29 April 2008

Social status affects your health

Can your social status have an impact on your health? New research shows that one's position in the social pecking order has a big influence on one's physical and mental health.

Human imaging studies have, for the first time, identified brain circuitry which is believed to be associated with social status. This is according to researchers at the National Institute of Mental Health (NIMH) of the National Institutes of Health.

In their research, they found that different areas of the brain are activated when a person moves up or down in the pecking order of their social scene. The same applied to their views with regards to perceived social superiors or inferiors.

Circuitry activated by important events responded to a potential change in hierarchical status as much as it did to winning money.

"Our position in social hierarchies strongly influences motivation as well as physical and mental health, " said NIMH Director Thomas R Insel, M.D. "This first glimpse into how the brain processes that information advances our understanding of an important factor which can impact public health."

Caroline Zink (Ph.D.), Andreas Meyer-Lindenberg (M.D., Ph.D.) and colleagues of the NIMH Genes Cognition and Psychosis Program, reported on their functional magnetic resonance imaging (fMRI) study in the April 24, 2008, issue of the journal Neuron. Meyer-Lindenberg is now director of Germany’s Central Institute of Mental Health.

Social status psychologically influences one's health
Prior studies have shown that social status has a strong impact on one's health. Animals chronically stressed by their hierarchical position have high rates of cardiovascular and depression/anxiety-like syndromes.

A classic study of British civil servants found that the lower one ranked, the higher the odds for developing cardiovascular disease and dying early.

Lower social rank may then compromise one's health more psychologically, such as by limiting control over one’s life and interactions with others.

However, in hierarchies that allow for more upward movement in status, those at the top who stand to lose their positions may actually have a higher risk for stress-related illness. However, little is known about how the human brain translates such factors into health risk.

How the study was done
To find out, the NIMH researchers created an artificial social hierarchy in which 72 participants played an interactive computer game for money.

They were assigned a status that they were told was based on their playing skill. In fact, the game outcomes were predetermined and the other 'players' which were simulated by computer.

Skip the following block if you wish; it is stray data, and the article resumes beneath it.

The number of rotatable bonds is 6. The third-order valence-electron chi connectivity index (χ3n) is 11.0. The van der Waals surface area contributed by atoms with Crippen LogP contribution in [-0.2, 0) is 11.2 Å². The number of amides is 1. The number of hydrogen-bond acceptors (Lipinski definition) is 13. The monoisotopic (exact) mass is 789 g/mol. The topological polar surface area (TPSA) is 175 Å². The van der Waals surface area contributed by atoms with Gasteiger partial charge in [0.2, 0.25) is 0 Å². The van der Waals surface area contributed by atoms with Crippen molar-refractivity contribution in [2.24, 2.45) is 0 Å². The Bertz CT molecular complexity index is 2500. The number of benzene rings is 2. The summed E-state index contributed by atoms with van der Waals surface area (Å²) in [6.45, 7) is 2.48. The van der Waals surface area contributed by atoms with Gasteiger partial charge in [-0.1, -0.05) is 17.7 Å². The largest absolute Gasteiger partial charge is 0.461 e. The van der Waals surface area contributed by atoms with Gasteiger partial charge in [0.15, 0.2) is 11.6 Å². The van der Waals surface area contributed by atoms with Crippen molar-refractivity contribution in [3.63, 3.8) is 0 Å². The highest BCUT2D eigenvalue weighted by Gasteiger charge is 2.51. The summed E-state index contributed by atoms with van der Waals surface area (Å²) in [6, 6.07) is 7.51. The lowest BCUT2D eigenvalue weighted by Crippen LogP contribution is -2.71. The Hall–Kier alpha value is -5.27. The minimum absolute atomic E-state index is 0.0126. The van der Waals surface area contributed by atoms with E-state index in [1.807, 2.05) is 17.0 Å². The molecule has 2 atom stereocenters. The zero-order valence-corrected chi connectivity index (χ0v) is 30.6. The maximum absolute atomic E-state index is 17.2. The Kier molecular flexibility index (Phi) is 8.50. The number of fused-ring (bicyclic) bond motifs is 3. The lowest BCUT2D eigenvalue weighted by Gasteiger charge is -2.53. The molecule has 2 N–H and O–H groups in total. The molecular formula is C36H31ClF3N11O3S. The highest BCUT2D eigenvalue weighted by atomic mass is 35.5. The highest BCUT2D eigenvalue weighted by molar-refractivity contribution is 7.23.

While their brain activity was monitored by fMRI, participants intermittently saw pictures and scores of an inferior and a superior 'player' they thought were simultaneously playing in other rooms.

What was found was that although they knew the perceived players’ scores would not affect their own outcomes or reward, and had been instructed to ignore them, participants’ brain activity and behaviour were highly influenced by their position in the implied hierarchy.

"The processing of hierarchical information seems to be hard-wired, occurring even outside of an explicitly competitive environment, underscoring how important it is for us," said Zink.

Findings may hold key to stress-related health problems
Some of the key findings in the study include:

  • The area that signals an event’s importance (called the ventral striatum) responded to the prospect of a rise or fall in rank as much as it did to the monetary reward. This confirmed the high value accorded to social status.
  • By merely viewing a superior human 'player' as opposed to a perceived inferior one or a computer, an area near the front of the brain that appears to size people up, was activated, making interpersonal judgments and assessing social status. A circuit involving the mid-front part of the brain that processes the intentions and motives of others and emotion processing areas deep in the brain was also activated when the hierarchy became unstable, allowing for upward and downward movement in status.
  • By performing better than the superior 'player' this activated areas higher and toward the front of the brain which control action planning. Conversely, while performing worse than an inferior 'player' then activated areas lower in the brain associated with emotional pain and frustration.
  • The more positive the mood experienced by participants while at the top of an unstable hierarchy, the stronger was the activity in the emotional pain circuitry when they viewed an outcome that threatened to move them down in status. In other words, people who felt more joy when they won also felt more pain when they lost.

More studies planned
"Such activation of emotional pain circuitry may underlie a heightened risk for stress-related health problems among competitive individuals," suggested Meyer-Lindenberg.

In collaboration with other NIMH researchers, Zink and colleagues are planning follow-up studies to explore brain activity in response to the experimental social hierarchy in patients with mental illnesses like schizophrenia or autism, which are marked by social and thinking deficits.

The researchers will also be exploring whether particular gene variants might differentially affect brain responses in similar experiments. – (EurekAlert)

April 2008

Read more:
Social status ups suicide risk




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